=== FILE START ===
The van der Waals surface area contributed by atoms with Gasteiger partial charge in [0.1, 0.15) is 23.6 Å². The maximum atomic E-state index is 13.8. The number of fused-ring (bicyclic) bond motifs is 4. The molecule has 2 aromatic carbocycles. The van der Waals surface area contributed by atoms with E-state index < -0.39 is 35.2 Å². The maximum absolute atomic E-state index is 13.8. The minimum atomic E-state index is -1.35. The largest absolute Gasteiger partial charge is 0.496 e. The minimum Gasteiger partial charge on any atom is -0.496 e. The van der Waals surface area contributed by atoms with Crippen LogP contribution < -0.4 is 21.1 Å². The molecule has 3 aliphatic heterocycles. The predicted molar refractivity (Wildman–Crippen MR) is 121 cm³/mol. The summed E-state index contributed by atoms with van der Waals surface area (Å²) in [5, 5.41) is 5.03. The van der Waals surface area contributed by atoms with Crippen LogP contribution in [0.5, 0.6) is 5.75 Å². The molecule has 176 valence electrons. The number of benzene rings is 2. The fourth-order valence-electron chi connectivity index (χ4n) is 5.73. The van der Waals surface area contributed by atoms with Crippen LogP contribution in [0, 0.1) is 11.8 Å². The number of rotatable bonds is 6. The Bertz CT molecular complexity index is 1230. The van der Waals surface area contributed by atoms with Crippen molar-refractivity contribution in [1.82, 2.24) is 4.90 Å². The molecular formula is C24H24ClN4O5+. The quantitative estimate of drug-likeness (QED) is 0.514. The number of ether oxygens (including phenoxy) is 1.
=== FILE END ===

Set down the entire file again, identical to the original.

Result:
The van der Waals surface area contributed by atoms with Gasteiger partial charge in [0.1, 0.15) is 23.6 Å². The maximum atomic E-state index is 13.8. The number of fused-ring (bicyclic) bond motifs is 4. The molecule has 2 aromatic carbocycles. The van der Waals surface area contributed by atoms with E-state index < -0.39 is 35.2 Å². The maximum absolute atomic E-state index is 13.8. The minimum atomic E-state index is -1.35. The largest absolute Gasteiger partial charge is 0.496 e. The minimum Gasteiger partial charge on any atom is -0.496 e. The van der Waals surface area contributed by atoms with Crippen LogP contribution < -0.4 is 21.1 Å². The molecule has 3 aliphatic heterocycles. The predicted molar refractivity (Wildman–Crippen MR) is 121 cm³/mol. The summed E-state index contributed by atoms with van der Waals surface area (Å²) in [5, 5.41) is 5.03. The van der Waals surface area contributed by atoms with Crippen LogP contribution in [0.5, 0.6) is 5.75 Å². The molecule has 176 valence electrons. The number of benzene rings is 2. The fourth-order valence-electron chi connectivity index (χ4n) is 5.73. The van der Waals surface area contributed by atoms with Crippen LogP contribution in [0, 0.1) is 11.8 Å². The number of rotatable bonds is 6. The Bertz CT molecular complexity index is 1230. The van der Waals surface area contributed by atoms with Crippen molar-refractivity contribution in [1.82, 2.24) is 4.90 Å². The molecular formula is C24H24ClN4O5+. The quantitative estimate of drug-likeness (QED) is 0.514. The number of ether oxygens (including phenoxy) is 1.